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In Italy being a waiter is a career, and you can see them carrying out their job with grace and profesionality you will never get from jaded teenagers in London eateries. Swirling around the tables, hips working, upper body perfectly upright, elbows tucked in and chin out it's a miracle no-one has made 'waitering' into a new fashionable work out routine for the rich and fat yet. I wonder if outside the retaurant they maintain this dancer's grace bend gently letting people pass into the bus, perhaps? Rush with those little steps around the park on a Sunday walk?
Italian Post Office.
Me: I'd like to send these packages to Germany.
Office Worker: (panicked) To Germany? How do you mean? It's very complicated you see!
(fumbles with documents for half an hour)
OW: Are you sure these are the right addresses?
Me: (stare in disbelief)
OW: (fumbles nervously, drops package, asks colleague)
OW: Mm, yes, I can send this one, for these you have to talk with the director.
Me: (roll eyes)
(ONE AND A HALF HOURS LATER)
Me: Can I pay with a credit card?
OW: Yes, of course.
Me: (hand over card)
OW: Aaah, credit card.... No.
Milan train station cafe.
Barista: They've just done this pavement, and they're doing it all over again!
Client: It's not helping your business, I had to go all the way around.
CW: They've put us on the brink of bankruptcy more than once, the last three years have been a nightmare, cutting off water, light, making us close, all sorts. The pavement, they did it a month ago, quickly, in time for the fast line opening, to show the politicians so they did it badly, and have to re-do the whole thing from scratch. This country is a joke!
The evening culminated with a bottle of Primitivo from the 1949 harvest. By then, it must have been nearly midnight, we were ready to receive it we had experienced the freshest, most surprising tastes throughout the dinner, our senses constantly stimulated and surprised. That wine has been left to meditate upon itself for fifty years in a concrete vat the producer deemed it unripe for bottling. Finally he went down to the cantina one day, tried it and decided it was ready. He died a month later. The widow was left with a fifty quintal vat of an amazing wine.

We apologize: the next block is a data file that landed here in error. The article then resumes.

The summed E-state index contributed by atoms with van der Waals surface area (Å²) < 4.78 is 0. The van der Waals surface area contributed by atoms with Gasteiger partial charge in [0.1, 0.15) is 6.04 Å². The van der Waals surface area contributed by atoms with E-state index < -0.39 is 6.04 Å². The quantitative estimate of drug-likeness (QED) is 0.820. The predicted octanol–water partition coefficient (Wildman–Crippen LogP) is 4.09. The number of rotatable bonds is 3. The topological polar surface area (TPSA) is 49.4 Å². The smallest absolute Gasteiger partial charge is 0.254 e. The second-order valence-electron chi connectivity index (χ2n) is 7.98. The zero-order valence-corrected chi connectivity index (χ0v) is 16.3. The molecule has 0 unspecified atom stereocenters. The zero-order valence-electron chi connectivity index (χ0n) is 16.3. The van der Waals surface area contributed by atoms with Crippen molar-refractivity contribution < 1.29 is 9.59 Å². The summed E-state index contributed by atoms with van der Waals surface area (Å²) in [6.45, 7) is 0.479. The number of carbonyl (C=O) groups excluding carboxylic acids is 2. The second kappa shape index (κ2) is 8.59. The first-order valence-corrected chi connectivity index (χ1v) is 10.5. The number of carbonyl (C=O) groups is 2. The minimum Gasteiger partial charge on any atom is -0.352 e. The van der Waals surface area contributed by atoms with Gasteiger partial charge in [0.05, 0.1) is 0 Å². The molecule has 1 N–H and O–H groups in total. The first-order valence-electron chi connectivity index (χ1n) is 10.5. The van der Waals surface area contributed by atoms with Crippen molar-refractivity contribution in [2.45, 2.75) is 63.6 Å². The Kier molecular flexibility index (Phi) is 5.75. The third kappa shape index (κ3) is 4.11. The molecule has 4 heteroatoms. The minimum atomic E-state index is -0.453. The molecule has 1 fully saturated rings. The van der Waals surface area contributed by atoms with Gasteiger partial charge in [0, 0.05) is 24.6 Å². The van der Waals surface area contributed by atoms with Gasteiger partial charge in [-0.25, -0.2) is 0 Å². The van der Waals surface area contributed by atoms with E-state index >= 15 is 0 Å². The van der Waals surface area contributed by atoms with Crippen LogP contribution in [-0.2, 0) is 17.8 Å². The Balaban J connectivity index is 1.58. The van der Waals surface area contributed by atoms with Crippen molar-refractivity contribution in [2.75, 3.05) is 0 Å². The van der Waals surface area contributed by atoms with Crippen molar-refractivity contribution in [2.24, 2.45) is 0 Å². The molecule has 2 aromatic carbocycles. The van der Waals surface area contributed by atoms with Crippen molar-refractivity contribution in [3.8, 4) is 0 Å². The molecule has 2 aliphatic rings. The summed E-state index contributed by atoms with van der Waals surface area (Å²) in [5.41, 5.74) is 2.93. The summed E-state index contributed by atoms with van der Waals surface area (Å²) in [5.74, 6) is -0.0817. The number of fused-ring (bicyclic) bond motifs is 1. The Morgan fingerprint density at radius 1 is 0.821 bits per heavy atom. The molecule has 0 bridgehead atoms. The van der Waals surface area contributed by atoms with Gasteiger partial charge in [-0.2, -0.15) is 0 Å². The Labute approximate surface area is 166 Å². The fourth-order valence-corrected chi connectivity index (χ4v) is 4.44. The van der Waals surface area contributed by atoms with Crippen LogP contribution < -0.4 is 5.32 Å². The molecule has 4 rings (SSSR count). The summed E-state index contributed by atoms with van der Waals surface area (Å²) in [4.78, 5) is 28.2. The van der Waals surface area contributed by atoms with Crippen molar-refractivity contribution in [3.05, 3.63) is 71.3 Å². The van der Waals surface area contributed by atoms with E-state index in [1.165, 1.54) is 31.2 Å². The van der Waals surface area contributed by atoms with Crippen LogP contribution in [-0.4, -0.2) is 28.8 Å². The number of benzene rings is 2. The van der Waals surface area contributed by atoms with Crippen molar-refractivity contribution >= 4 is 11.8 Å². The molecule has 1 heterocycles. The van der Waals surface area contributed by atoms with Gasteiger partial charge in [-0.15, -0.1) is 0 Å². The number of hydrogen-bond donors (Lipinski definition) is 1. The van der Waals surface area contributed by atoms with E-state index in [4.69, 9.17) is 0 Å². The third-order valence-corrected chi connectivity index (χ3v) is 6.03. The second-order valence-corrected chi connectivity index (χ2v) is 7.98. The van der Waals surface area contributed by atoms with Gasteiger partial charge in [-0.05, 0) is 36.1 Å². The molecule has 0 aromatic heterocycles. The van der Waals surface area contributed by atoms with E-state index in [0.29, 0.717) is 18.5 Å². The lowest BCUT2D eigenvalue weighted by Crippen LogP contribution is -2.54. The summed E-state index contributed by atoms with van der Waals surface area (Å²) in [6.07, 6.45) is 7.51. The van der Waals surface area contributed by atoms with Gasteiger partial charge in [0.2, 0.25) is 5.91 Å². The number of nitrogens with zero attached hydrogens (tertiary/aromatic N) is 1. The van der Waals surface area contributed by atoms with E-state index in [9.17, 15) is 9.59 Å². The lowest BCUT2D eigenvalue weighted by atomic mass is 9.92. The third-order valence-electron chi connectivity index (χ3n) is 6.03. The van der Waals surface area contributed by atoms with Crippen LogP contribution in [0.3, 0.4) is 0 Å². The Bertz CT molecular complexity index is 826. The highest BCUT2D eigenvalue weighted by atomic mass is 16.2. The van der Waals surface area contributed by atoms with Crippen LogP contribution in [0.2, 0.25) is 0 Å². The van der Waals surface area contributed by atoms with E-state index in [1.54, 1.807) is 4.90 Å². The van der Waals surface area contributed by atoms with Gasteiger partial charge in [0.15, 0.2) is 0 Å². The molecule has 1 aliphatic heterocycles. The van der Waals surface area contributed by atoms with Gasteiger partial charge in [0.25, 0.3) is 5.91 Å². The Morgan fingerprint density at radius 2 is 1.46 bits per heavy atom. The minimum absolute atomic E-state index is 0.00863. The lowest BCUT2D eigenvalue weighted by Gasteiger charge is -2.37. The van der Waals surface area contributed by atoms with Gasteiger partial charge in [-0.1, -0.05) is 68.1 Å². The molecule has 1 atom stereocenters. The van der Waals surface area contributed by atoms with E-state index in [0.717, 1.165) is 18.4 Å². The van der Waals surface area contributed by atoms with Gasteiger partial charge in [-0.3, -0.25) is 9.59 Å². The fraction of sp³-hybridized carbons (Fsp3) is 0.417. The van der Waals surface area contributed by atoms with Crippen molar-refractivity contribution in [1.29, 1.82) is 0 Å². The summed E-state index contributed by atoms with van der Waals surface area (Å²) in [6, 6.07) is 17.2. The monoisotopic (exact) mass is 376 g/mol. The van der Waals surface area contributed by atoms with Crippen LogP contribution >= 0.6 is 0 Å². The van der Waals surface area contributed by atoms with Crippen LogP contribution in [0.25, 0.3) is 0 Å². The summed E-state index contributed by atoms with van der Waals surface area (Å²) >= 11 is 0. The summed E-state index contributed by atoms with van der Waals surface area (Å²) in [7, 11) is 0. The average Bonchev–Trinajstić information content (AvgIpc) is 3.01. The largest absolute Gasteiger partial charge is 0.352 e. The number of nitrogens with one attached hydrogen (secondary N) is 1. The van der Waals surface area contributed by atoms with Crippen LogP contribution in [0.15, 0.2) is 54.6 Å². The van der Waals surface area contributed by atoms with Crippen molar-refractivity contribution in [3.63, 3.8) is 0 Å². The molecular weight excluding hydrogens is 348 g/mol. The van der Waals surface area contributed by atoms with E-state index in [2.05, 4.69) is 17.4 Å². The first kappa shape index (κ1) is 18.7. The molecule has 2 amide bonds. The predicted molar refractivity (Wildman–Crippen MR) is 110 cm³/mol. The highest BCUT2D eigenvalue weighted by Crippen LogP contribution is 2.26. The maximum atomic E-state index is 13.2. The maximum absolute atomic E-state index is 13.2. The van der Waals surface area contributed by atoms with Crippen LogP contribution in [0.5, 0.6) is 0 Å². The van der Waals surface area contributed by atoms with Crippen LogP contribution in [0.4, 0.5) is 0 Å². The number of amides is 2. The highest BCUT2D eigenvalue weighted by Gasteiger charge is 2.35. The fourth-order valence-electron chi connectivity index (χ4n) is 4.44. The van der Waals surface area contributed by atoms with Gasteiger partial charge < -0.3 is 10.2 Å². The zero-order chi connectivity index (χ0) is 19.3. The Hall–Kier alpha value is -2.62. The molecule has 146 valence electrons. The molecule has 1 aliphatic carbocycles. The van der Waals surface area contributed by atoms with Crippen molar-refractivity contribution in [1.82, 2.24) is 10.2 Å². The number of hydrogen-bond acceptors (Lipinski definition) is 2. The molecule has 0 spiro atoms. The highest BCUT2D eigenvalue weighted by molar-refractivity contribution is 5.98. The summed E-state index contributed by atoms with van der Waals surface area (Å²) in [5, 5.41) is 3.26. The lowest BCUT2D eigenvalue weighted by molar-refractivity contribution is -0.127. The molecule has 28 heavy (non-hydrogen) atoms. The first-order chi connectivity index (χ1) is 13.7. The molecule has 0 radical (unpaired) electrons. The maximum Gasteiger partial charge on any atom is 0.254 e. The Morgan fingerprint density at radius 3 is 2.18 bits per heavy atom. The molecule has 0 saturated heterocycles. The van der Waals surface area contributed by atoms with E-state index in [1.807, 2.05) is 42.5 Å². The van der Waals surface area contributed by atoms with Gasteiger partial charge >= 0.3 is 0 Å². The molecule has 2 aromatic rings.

But a wine without a name, without a label, without a salesperson. By chance the owner of the restaurant came across this lady, and agreed to try it. He told us 'When I took the first sip I was transported to the day when I was still in primary school, and we were talled to go home, because a Mr. Moro has died. I was drinking history.' The wine tasted of herbs, it was clear, fresh, but most of all, it tasted of iron, it tasted of blood. That wine was alive, that wine was enlightened, the Buddha of wines!
As I'm listening to the thumping, right-into-the-veins music I can't get it out of my head. How exactly did he do it, what did it mean, the whole Yoga experience? He spent five years following the Yoga practice and thought, excercised and meditated six hours a day, explored the energy of the chakras and he talks about it all as if it were science, it is science, the results are obtainable by anyone and are repeatable. I can only nod, and imagine with excitement the inner-body and soul exploration, and it makes me hungry for knowledge.
'At harvest time, apart from the fact that a lot of people from other villages would come, maybe you know of those stories, that in Italy for example there were villages connected with rice-producing villages, because during the rice harvest all the people from the mountains, they were poor, did not have work, so they went to work the rice harvest. In the same way, here there were people from the mountains that came to do the grape harvest. At times they were not even paid with money, but with grapes, and they made their own wine at home.'
'Of these people, we had fifty come to our village. Fifty, eh? Many! And the village was much smaller than it is now. The machines for musting the grapes were very simple, and very noisy: traaaaaacccckkk, trrrrrraccckkk; I was only a child, and than a bit older, they still did it when I was twenty; you sat down in the evening at Montesoro, where my house was, above the village, and all you could hear was this noise; because during the day, as this was considered light work, in the cantina, during the day they harvested, and in the evening...'
I live in this little piece of machinery. It is the world to me, it is more precious than all my books and possessions it is my ultimate possession, it has my personality, my hobbies, my work, my weirdness and my angst and all the most personal things imaginable in it, stored, updated, alive, within reach whether in bed at the airport on the train under a tree. As long as it is in my bag, I am at home wherever I go, all I need is within reach work and play... How did we use to do without it?
I think the major attraction of reading 100 words, and the thing that makes it so spooky at the same time, is that it lets me peek into lives of not just any old people it lets me peek into the lives of Americans. Americans! So they are human! So they have real lives and thoughts and bodies! So they are not just the flickering lights of my tv/computer screen, so they are not just the plastic joke-cracking white-teeth-flashing or world-news making utterly surreal paper-thin far away images they are alive! I can't quite recover from the realisation.